Republican U.S. Sen. Cory Gardner says that if Donald Trump doesn’t step down as the party’s presidential nominee, he’ll write in his vote for Trump's vice presidential nominee Mike Pence instead. But Suzanne Staiert, Colorado’s deputy secretary of state, says that to be considered as a write-in candidate in Colorado, the person has to file an affidavit 15 days before the election for votes to count toward them.
"If you write in somebody who hasn’t accepted essentially a nomination or petitioned to do that, the vote doesn’t count for the write-in. It’s not tabulated," she told Colorado Matters host Ryan Warner.
Gardner, Rep. Mike Coffman and Senate candidate Darryl Glenn all called on Trump to leave the ticket this weekend after he was caught on tape in 2005 describing what amounts to sexually assaulting women. Most of the rest of Colorado's Republicans in Congress have said they're disappointed with the tape, but that they stand by the candidate. Trump has said repeatedly has no plans to step aside. More conversation highlights:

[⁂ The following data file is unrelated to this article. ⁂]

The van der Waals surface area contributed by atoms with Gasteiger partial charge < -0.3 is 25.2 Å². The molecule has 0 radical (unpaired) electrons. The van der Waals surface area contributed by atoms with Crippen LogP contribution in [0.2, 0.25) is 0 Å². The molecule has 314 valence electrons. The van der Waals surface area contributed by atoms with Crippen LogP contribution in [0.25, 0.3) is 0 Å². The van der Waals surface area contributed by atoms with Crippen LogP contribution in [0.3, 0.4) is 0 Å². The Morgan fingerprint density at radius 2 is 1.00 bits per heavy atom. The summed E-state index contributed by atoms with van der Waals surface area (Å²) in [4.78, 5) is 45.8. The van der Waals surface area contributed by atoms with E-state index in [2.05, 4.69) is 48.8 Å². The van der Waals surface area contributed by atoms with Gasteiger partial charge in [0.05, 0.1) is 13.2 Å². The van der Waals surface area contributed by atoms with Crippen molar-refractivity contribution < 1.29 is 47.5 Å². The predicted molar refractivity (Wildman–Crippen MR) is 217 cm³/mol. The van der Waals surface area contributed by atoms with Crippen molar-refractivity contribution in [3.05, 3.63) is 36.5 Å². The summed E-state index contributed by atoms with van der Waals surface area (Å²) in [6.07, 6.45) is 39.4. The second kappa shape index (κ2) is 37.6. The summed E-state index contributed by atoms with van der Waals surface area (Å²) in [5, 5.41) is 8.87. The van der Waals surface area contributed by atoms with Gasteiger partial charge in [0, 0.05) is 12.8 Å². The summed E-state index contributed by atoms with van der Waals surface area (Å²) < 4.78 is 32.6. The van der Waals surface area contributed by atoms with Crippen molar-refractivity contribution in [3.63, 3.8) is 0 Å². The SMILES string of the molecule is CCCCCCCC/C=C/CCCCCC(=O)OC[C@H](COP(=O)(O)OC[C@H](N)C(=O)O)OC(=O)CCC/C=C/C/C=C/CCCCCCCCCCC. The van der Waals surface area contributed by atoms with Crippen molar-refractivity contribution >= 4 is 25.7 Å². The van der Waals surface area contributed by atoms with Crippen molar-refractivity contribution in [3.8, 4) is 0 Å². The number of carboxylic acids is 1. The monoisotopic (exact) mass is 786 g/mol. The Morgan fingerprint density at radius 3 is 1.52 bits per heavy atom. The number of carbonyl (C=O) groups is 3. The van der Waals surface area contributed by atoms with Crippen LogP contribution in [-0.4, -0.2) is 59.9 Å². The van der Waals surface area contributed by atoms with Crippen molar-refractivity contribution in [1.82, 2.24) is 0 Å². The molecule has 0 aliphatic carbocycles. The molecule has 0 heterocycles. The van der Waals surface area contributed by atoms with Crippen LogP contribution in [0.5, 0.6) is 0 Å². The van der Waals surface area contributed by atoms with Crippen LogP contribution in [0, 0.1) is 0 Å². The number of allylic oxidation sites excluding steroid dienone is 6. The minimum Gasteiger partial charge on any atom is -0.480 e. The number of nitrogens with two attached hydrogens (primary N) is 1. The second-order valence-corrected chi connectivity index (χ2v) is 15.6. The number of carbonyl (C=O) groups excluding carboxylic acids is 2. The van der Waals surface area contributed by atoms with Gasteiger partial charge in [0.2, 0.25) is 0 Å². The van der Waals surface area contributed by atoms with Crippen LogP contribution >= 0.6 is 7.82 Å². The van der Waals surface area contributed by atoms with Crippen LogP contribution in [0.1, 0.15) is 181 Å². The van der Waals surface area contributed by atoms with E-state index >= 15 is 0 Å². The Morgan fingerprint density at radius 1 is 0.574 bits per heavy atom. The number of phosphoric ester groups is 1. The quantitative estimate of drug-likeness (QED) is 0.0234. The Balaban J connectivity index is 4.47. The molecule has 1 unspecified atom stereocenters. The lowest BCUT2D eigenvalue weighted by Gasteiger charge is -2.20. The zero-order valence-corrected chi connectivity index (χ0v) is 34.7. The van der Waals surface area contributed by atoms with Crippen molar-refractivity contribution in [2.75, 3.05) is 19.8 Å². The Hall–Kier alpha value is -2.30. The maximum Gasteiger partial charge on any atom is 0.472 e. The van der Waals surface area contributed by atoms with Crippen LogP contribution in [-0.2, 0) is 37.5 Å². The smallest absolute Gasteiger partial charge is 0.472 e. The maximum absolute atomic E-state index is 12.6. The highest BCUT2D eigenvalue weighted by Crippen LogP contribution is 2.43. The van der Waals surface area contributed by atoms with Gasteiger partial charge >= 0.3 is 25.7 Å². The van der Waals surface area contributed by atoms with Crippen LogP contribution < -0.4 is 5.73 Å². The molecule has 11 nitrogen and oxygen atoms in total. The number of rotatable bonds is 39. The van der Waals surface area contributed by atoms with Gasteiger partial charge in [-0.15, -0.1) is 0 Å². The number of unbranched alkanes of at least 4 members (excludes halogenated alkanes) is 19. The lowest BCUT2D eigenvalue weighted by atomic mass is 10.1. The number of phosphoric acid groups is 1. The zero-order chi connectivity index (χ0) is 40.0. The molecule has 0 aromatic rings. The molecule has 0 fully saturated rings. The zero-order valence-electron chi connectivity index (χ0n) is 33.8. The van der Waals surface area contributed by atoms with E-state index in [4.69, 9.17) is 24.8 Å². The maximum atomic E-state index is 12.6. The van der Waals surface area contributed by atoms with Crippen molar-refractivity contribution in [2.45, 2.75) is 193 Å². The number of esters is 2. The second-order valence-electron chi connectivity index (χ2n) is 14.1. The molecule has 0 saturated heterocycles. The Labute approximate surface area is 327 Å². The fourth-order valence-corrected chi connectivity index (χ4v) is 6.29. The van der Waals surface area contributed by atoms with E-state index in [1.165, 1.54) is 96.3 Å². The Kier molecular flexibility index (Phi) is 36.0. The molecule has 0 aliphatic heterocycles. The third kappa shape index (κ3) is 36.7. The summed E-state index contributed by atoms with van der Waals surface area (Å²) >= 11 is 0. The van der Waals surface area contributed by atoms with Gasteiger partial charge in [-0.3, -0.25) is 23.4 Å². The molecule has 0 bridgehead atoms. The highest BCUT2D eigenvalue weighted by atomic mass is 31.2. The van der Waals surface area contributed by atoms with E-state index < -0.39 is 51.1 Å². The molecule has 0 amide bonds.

It’s too late to reprint ballots:
“Most of Colorado's ballots have been printed. We’ve had ballots out to our military and overseas voters for a couple of weeks now and the bulk of the rest of the ballots have been printed and are ready to mail next Monday.”
What happens if a candidate withdraws after ballots are printed?
“Those votes are counted for whoever fills the vacancy.”
And if someone says they’re going to write-in Mike Pence?
“They won't be counted. It'll just count as an undervote essentially unless the Republican Party makes some sort of change.”
Editor's note: Deputy Secretary of State Suzanne Staiert misspoke when she said a write-in candidate would need to file an affidavit 15 days before the election for votes to count. In fact, the affidavit would have to have been filed at least 110 days before the election.